Subject 5. Board of Directors and Committees

Composition of the Board of Directors

A board of directors is the central pillar of the governance structure, serves as the link between shareholders and managers, and acts as the shareholders' internal monitoring tool within the company.

The structure and composition of a board of directors vary across countries and companies. The number of directors may vary, and the board typically includes a mix of expertise levels, backgrounds, and competencies. Board members must have extensive experience in business, education, the professions and/or public service so they can make informed decisions about the company's future. If directors lack the skills, knowledge and expertise to conduct a meaningful review of the company's activities, and are unable to conduct in-depth evaluations of the issues affecting the company's business, they are more likely to defer to management when making decisions.

Executive (internal) directors are employed by the company and are typically members of senior management. Non-executive (external) directors have limited involvement in daily operations but serve an important oversight role.

In a classified or staggered board, directors are typically elected in two or more classes, serving terms greater than one year. Proponents argue that by staggering the election of directors, a certain level of continuity and skill is maintained. However, staggered terms make it more difficult for shareholders to make fundamental changes to the composition and behavior of the board and could result in a permanent impairment of long-term shareholder value.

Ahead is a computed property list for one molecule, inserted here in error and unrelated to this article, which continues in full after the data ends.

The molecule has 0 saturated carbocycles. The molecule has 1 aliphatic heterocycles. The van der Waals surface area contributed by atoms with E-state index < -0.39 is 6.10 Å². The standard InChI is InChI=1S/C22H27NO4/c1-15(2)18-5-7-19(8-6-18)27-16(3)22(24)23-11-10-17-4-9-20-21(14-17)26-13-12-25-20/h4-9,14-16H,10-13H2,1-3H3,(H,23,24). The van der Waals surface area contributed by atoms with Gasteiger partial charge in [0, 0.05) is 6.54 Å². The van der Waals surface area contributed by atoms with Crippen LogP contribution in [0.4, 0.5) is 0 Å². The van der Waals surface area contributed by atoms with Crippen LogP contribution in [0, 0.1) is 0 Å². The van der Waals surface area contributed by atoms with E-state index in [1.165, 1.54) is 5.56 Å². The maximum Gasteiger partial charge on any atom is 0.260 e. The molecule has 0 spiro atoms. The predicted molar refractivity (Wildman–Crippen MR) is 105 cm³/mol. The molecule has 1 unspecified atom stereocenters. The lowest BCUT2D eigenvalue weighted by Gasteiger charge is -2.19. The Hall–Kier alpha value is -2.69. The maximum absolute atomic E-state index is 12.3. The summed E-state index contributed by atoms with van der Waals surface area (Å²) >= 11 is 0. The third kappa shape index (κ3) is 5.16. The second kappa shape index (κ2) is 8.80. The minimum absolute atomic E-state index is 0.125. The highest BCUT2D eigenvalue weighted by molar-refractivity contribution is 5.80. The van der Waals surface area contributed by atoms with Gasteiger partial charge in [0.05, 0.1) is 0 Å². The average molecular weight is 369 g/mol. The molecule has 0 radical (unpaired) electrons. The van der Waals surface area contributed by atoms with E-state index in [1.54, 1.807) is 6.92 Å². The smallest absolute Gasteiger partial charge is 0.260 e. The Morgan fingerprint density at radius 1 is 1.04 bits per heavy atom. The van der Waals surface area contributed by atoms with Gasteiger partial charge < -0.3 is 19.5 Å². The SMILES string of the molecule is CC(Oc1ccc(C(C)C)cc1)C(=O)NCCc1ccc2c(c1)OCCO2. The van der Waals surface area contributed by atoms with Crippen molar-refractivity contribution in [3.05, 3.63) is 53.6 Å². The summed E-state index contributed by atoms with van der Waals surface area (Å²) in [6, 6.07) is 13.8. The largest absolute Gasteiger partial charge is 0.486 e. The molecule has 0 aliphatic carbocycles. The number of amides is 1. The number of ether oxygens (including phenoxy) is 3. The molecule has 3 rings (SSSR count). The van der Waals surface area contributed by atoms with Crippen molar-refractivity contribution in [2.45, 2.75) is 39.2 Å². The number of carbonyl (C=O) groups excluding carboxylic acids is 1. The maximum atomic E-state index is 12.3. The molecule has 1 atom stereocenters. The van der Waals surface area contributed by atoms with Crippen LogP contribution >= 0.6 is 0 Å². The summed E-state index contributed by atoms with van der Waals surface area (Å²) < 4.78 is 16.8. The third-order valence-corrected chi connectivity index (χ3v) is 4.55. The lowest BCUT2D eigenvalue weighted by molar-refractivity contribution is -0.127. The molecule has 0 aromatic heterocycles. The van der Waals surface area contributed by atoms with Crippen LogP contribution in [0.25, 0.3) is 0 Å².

Functions and Responsibilities of the Board

Two primary duties of a board of directors are duty of care and duty of loyalty. Among other responsibilities, the board is to:

  • establish long-term strategic objectives for the company with a goal of ensuring that the best interests of shareholders come first and that the company's obligations to others are met in a timely and complete manner.

  • establish clear lines of responsibility and a strong system of accountability and performance measurement in all phases of a company's operations.

  • hire the chief executive officer, determine the compensation package, and periodically evaluate the officer's performance.

  • ensure that management has supplied the board with sufficient information for it to be fully informed and prepared to make the decision that are its responsibility, and to be able to adequately monitor and oversee the company's management.

Board of Directors Committees

A company's board of directors typically has several committees that are responsible for specific functions and report to the board.

  • The audit committee plays a critical role in ensuring the corporation's financial integrity and consideration of legal and compliance issues. The primary objective is to ensure that the financial information reported by the company to shareholders is complete, accurate, reliable, relevant, and timely.

  • The governance committee tries to ensure that the company adopts good corporate governance practices.

  • The remuneration (compensation) committee develops and implements executive compensation policies. Incentives should be provided for actions that boost long-term share profitability and value.

  • The nomination committee searches for and nominates board director candidates, and establishes the nomination policies and procedures.

  • Other common committees include those responsible for overseeing management's activities in certain areas, such as mergers and acquisitions, legal matters, and risk management.

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